IF NOT 31-7, BUCKEYES STILL MAKE STATEMENT
Tempe, Arizona, might sit in the shadows of Phoenix, but after Ohio State's impressive 34-20 win over Notre Dame yesterday in the Fiesta Bowl--OSU's third Fiesta Bowl win in four years--the sunny skies above Sun Devil Stadium closely resemble the wintry haze over Columbus' Horseshoe; in both places, the Bucks feel right at home.
I predicted a blowout, and I didn't quite get it, but I can't say I wasn't thrilled at nearly every second of the game. I didn't expect the Ohio State big-play offense (I can say that now for the first time since Cooper was coach) to erupt like it did. Before the game, my dad, who at 63-years-young is astute as ever, said, "I think Ted Ginn is going to have a big game. He already admitted he made a mistake in focusing too much on football and too little on track. He'll be looking to avenge for his sophomore slump." OK, whatever, Dad. I hope you're right, but I'll settle for a performance where the guy doesn't fumble any punts.
Then Ted Ginn Jr. went off.
His 56-yard touchdown catch from Troy Smith, who was also brilliant and more on that later, completely flipped the momentum after the Irish stampeded to a touchdown on their opening drive. His 68-yard touchdown run on the reverse--along with some of the most devastating fakes I've ever seen--reminded America "Hey, I was a Heisman candidate at the beginning of the year, and I will be next year, too."
Troy Smith may have slightly tainted his early brilliance with that second-quarter fumble deep in OSU territory, but the defense bailed him out. AJ Hawk, Mike Kudla, and the rest of the defense might not have terrorized the Notre Dame offense like I said they would, but they came up with the big plays (and five sacks) when they needed them. Of course, the four-down stand set up Smith's bomb to Santonio Holmes and a lead that the Buckeyes would never relinquish.
I have to give Notre Dame and Charlie Weis credit; in fact, I will probably give them more credit than most commentators and writers have been giving them today. The play calling was good. The Irish made adjustments, they ran effective slants and draws and they didn't turn the ball over. They, however, just couldn't match the firepower Ohio State displayed. Of course, Antonio Pittman capped that explosiveness by putting the game out of reach with his 60-yard touchdown bolt down the sidelines.
It was a great moment to see the seniors get this win. They go out with a national title, three Fiesta Bowls, a win over Notre Dame and a 3-1 record against Michigan. You have to believe, though, that if this offense, this Smith-led, spectacular offense had been around at Week 2 instead of Week 6, the Scarlet and Grey would be playing USC for the national title--and probably be beating them, too. In a playoff system, I would have loved to have seen OSU take on the likes of Penn State, Texas, West Virginia (who is a lot better than people thought) and, of course, the Trojans. But let's not get greedy. You can't win the national title every year, and with all the talent returning, next year holds a lot of promise.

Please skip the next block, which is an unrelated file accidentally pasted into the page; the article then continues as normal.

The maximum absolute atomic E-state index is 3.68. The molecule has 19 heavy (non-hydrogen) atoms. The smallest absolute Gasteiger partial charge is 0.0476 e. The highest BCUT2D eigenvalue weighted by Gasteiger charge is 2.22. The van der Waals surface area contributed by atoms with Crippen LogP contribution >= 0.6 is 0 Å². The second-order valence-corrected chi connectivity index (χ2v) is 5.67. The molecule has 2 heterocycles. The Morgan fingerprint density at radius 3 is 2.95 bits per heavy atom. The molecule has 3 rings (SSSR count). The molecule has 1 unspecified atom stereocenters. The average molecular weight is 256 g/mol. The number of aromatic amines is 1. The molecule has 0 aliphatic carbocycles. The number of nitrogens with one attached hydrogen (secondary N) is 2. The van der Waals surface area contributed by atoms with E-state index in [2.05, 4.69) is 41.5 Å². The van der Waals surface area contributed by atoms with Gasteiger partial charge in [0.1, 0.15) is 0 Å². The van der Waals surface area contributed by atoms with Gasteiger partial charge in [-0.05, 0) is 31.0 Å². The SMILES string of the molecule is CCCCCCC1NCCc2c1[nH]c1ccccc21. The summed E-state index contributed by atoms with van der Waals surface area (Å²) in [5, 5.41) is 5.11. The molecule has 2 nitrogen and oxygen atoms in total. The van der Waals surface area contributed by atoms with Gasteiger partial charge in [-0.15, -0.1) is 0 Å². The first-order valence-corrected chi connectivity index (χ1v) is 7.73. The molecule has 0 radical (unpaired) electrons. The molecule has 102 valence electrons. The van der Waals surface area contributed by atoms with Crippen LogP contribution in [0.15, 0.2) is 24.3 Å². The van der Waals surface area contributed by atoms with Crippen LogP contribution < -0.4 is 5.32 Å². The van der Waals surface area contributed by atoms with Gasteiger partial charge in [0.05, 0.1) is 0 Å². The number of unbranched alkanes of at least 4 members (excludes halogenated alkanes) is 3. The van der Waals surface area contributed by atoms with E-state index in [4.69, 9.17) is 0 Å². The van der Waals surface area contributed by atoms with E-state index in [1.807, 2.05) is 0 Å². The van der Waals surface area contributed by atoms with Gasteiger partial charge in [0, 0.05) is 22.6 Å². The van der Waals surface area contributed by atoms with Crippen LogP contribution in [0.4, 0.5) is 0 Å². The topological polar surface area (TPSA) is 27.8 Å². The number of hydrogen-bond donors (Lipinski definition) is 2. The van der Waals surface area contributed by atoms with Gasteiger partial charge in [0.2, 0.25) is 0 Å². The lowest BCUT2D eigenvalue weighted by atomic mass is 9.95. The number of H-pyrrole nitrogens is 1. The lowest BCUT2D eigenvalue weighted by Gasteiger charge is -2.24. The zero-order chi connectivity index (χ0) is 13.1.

Craig Krenzel was a terrific, smart college quarterback. He also has a national title. For that reason, if I had to have one guy to start a big Buckeye game, he would be my choice. However, last, it became appearent to me who the most talented Ohio State quarterback in my lifetime is. If it weren't enough that Troy Smith owns Michigan, he also throws for 342 yards in his first bowl game. He also displayed his outstanding mobility in another fantastic 3rd down conversion where he eluded a pass rush, spun, and fired a completion (ca. Ann Arbor). I realize Smith made a big mistake last year, but the growth he has made as a leader is incredible. Next year, he will get that shot to do what Krenzel did, though he'll take a much different approach.
I hate to close with this, but it's a matter that needs addressing. Maurice Clarett "allegedly" robbed two people outside The Opium Lounge in downtown Columbus very early in the morning Jan. 1. What a way to begin the new year, a new year in which Mo C was certain to get a contract to play in NFL Europe. Sure, it wouldn't have been glamourous, but it would have been something. Instead, after a police manhunt, Clarett awaits trial after turning himself in. He could see ten years behind bars. Just like Art Schlichter, here is a guy who has seemingly thrown it all away. I would laugh, but it is almost too tragic. Instead, I will pray that somehow, via football or another method, Clarett will resurrect his life.